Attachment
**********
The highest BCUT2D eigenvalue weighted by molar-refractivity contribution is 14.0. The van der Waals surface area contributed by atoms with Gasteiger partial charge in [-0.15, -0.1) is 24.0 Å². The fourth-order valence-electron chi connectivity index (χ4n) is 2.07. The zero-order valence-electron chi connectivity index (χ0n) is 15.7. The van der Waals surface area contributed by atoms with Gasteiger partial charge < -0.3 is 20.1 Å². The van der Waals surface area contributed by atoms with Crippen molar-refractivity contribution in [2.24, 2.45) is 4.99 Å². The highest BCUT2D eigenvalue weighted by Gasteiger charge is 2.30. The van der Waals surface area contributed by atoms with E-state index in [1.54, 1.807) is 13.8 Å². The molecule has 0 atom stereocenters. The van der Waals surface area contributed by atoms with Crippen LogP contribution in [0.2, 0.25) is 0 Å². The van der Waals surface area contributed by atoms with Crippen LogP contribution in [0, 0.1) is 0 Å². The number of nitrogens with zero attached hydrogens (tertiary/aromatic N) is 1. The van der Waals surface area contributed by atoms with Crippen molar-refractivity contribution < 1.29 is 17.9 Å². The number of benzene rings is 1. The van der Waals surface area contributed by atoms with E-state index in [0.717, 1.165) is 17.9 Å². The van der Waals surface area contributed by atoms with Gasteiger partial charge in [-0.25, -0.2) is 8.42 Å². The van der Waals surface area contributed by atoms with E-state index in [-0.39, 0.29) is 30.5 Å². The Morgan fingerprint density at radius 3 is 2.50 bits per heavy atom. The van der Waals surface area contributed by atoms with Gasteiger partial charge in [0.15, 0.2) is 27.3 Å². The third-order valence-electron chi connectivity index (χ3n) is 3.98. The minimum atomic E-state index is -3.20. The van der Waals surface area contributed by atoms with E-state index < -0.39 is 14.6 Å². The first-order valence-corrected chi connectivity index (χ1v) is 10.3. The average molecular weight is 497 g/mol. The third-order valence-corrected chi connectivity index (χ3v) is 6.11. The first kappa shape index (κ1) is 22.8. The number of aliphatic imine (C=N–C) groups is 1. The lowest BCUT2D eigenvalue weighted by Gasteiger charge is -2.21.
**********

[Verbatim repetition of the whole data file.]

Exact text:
The highest BCUT2D eigenvalue weighted by molar-refractivity contribution is 14.0. The van der Waals surface area contributed by atoms with Gasteiger partial charge in [-0.15, -0.1) is 24.0 Å². The fourth-order valence-electron chi connectivity index (χ4n) is 2.07. The zero-order valence-electron chi connectivity index (χ0n) is 15.7. The van der Waals surface area contributed by atoms with Gasteiger partial charge < -0.3 is 20.1 Å². The van der Waals surface area contributed by atoms with Crippen molar-refractivity contribution in [2.24, 2.45) is 4.99 Å². The highest BCUT2D eigenvalue weighted by Gasteiger charge is 2.30. The van der Waals surface area contributed by atoms with E-state index in [1.54, 1.807) is 13.8 Å². The molecule has 0 atom stereocenters. The van der Waals surface area contributed by atoms with Crippen LogP contribution in [0.2, 0.25) is 0 Å². The van der Waals surface area contributed by atoms with Crippen LogP contribution in [0, 0.1) is 0 Å². The number of nitrogens with zero attached hydrogens (tertiary/aromatic N) is 1. The van der Waals surface area contributed by atoms with Crippen molar-refractivity contribution < 1.29 is 17.9 Å². The number of benzene rings is 1. The van der Waals surface area contributed by atoms with E-state index in [0.717, 1.165) is 17.9 Å². The van der Waals surface area contributed by atoms with Gasteiger partial charge in [-0.25, -0.2) is 8.42 Å². The van der Waals surface area contributed by atoms with E-state index in [-0.39, 0.29) is 30.5 Å². The Morgan fingerprint density at radius 3 is 2.50 bits per heavy atom. The van der Waals surface area contributed by atoms with Gasteiger partial charge in [0.15, 0.2) is 27.3 Å². The third-order valence-electron chi connectivity index (χ3n) is 3.98. The minimum atomic E-state index is -3.20. The van der Waals surface area contributed by atoms with E-state index < -0.39 is 14.6 Å². The first-order valence-corrected chi connectivity index (χ1v) is 10.3. The average molecular weight is 497 g/mol. The third-order valence-corrected chi connectivity index (χ3v) is 6.11. The first kappa shape index (κ1) is 22.8. The number of aliphatic imine (C=N–C) groups is 1. The lowest BCUT2D eigenvalue weighted by Gasteiger charge is -2.21.